Experiencing migraines? It might be time for you to consult with a neurologist in Leesburg!
Migraines are one of the most disabling diseases, affecting more than 38 million people in the United States. It is characterized by severe, painful, throbbing, and recurring headaches, usually on just one side of the head, accompanied by varying symptoms. It can last for hours to days.
Migraine: Not Your Ordinary Headache
This illness may seem simple and ordinary for many, but it is essential for patients to consult with a specialist to avoid misdiagnosis and incorrect treatment. If you are experiencing headaches as described, our neurologist in Leesburg and Dulles will be happy to help you understand and deal with your situation. But before taking it to your doctors, here are some of the essential things you need to learn about migraines.
What are its most common symptoms?
Some of the most common migraine symptoms include the following:
- Extreme sensitivity to light and/or sound
- Blurred vision
- Pounding headache on just one side of your head
- Neck and shoulder stiffness
- Frequent yawning a few days or hours before the attack
Was there ever an instance when you felt a throbbing pain in one side of your head that worsens as you become exposed to bright lights and city noises? It may be a migraine. About 80-85% of migraine patients experience this particular symptom.
Some patients also encounter what doctors call “aura.” This involves visual disturbances, such as seeing different shapes, sizes, and flashes of light, difficulty speaking, uncontrollable movements, and weakness or numbness in one side of the body. However, this symptom is a bit uncommon compared to the ones listed above as experienced by roughly 36% of patients.
Have you been in any of these situations? If you have and you happen to live near Northern Virginia, Dr. Sarbjot Dulai — a Leesburg and Dulles neurology specialist — is ready to review your symptoms with you and diagnose whether or not you are experiencing are migraines.
What causes a migraine?
The causes of this disease are still unclear. However, factors related to genetics and environment may contribute to migraines.
Although the primary cause is still uncertain, what we do know are some of the things that can trigger a migraine episode including:
- salty and processed food
- alcohol and highly caffeinated drinks
- changes in sleep patterns
- intense physical activity
- change in weather
If you suspect you may be having migraine attacks, it would be best to avoid foods, such as processed meats and “junk” food. Try to get sufficient sleep every day.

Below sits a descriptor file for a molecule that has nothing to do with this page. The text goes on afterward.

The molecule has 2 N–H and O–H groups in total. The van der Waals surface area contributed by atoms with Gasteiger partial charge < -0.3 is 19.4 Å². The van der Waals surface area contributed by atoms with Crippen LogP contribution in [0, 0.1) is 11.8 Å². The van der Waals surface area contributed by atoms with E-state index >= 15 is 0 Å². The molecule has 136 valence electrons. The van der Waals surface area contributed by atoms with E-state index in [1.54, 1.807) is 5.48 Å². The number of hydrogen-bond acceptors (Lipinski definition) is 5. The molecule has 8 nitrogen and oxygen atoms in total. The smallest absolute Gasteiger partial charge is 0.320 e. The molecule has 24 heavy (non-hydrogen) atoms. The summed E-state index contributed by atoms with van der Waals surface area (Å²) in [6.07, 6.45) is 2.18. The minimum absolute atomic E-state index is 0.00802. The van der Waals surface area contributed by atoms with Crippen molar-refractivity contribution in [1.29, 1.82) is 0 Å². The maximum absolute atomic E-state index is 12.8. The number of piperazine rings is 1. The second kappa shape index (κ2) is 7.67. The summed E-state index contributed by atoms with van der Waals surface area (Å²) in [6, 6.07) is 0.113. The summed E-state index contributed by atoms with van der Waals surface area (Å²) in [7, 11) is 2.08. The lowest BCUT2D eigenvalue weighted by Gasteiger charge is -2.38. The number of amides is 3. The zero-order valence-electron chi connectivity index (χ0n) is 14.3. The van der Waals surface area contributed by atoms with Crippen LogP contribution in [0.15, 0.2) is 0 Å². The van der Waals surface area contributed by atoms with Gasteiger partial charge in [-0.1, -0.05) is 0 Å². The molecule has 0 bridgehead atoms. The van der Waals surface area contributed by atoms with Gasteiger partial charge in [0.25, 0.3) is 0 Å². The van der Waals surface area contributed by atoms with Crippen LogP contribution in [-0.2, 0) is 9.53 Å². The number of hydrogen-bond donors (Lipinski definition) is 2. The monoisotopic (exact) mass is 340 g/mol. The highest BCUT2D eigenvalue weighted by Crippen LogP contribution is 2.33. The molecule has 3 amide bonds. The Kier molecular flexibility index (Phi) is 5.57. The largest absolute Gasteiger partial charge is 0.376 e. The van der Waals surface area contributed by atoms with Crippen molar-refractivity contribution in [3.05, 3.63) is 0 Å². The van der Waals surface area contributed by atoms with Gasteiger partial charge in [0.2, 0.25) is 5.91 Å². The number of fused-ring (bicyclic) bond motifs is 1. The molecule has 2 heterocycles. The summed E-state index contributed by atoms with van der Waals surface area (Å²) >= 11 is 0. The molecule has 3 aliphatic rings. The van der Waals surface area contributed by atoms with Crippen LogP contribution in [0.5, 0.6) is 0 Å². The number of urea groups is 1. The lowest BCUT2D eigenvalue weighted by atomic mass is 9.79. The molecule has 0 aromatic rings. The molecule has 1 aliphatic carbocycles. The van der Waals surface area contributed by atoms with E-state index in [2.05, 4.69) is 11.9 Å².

Migraine “triggers”—or causes— vary depending on the patient. It is essential for any person who experiences migraine attacks to determine the triggers so they can try to prevent frequent recurrence. This is why consulting a neurology specialist is imperative. Dr. Dulai of Neurology Associates has offices in Leesburg and Dulles and is available to help you identify your migraine triggers.
How can I prevent migraine?
There is still no long-term treatment for migraines. Most of the medicines prescribed can only stop or manage attacks. These commonly include over-the-counter pain relievers, such as naproxen and ibuprofen. However, long term use of over the counter medicines have their limitations and caution should be used when taking these meds. It is important to consult with your doctor before taking any medication, especially when self-medicating. If you want to make sure that you take the right kind and correct amount of medication, Dr. Dulai is available to consult with you about proper treatment.
Our neurologist in Leesburg is also equipped to guide you in transforming your lifestyle to treat your migraines. These lifestyle alterations include:
- Avoiding stress triggers
- Regular physical exercise
- Getting enough sleep
- Drinking more water
- Avoiding food triggers
If getting rid of your stressors seems to be impossible because they are an unavoidable part of your life, there may be other solutions to consider. Alternative methods to prevent severe and recurring migraine attacks may include:
- Transcutaneous Supraorbital Nerve Stimulation (t-SNS) — a device with attached electrodes used as a therapy for migraine prevention
- Learn to Cope (LTC) Strategy — helps patients become desensitized to their triggers
- Regular exercise and creating a daily healthy routine is also commonly advised by neurologists.
Since most of these techniques involve a lifestyle change, consultations with experts are also necessary to effectively prevent migraine attacks. Visit our office in Leesburg and Dulles neurology centers so that Dr. Dulai can guide you toward relief for migraines.
Migraine may seem to be very common, but it can also be disabling. That is why it is essential to consult with experts so you would know how to deal with it before it affects almost every area of your life.
Multiple Sclerosis (MS) affects the body’s central nervous system including the brain and the spinal cord. It is one of the most prevalent neurological disorders around the world, typically acquired by young adults. To date, there are over 400,000 cases of MS across the United States, with 200 new cases added weekly, and about 2.5 million cases across the world. Our neurologist in Leesburg tackles the essential things you need to know about the disorder and how he can help you manage your situation. (more…)
How the Best Neurologist in Leesburg, VA can Help You Engage More with Patients with Alzheimer’s Disease
Trying to communicate with a loved one who has Alzheimer’s disease is hard, both for the patient and the caregiver. Communicating progressively worsens as the patient’s condition advances. Care should be given in talking with these types of patients and strategies must be adopted according to the degree in the decline of the patient’s health.